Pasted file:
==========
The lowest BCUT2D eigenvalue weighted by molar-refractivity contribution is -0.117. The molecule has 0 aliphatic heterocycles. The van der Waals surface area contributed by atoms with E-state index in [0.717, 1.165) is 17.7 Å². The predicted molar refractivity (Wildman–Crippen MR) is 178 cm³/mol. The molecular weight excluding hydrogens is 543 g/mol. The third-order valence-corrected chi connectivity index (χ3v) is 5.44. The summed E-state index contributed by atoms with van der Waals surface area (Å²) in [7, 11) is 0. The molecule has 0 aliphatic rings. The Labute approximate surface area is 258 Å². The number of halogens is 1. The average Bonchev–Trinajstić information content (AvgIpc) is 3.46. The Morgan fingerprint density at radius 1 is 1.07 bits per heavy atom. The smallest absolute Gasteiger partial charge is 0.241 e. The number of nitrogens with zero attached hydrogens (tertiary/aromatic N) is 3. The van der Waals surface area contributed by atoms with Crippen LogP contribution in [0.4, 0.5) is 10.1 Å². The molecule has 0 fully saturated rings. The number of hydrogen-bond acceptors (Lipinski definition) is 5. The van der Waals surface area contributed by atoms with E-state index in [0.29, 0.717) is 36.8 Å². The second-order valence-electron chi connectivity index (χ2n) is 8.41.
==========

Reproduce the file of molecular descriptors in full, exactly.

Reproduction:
The lowest BCUT2D eigenvalue weighted by molar-refractivity contribution is -0.117. The molecule has 0 aliphatic heterocycles. The van der Waals surface area contributed by atoms with E-state index in [0.717, 1.165) is 17.7 Å². The predicted molar refractivity (Wildman–Crippen MR) is 178 cm³/mol. The molecular weight excluding hydrogens is 543 g/mol. The third-order valence-corrected chi connectivity index (χ3v) is 5.44. The summed E-state index contributed by atoms with van der Waals surface area (Å²) in [7, 11) is 0. The molecule has 0 aliphatic rings. The Labute approximate surface area is 258 Å². The number of halogens is 1. The average Bonchev–Trinajstić information content (AvgIpc) is 3.46. The Morgan fingerprint density at radius 1 is 1.07 bits per heavy atom. The smallest absolute Gasteiger partial charge is 0.241 e. The number of nitrogens with zero attached hydrogens (tertiary/aromatic N) is 3. The van der Waals surface area contributed by atoms with Crippen LogP contribution in [0.4, 0.5) is 10.1 Å². The molecule has 0 fully saturated rings. The number of hydrogen-bond acceptors (Lipinski definition) is 5. The van der Waals surface area contributed by atoms with E-state index in [0.29, 0.717) is 36.8 Å². The second-order valence-electron chi connectivity index (χ2n) is 8.41.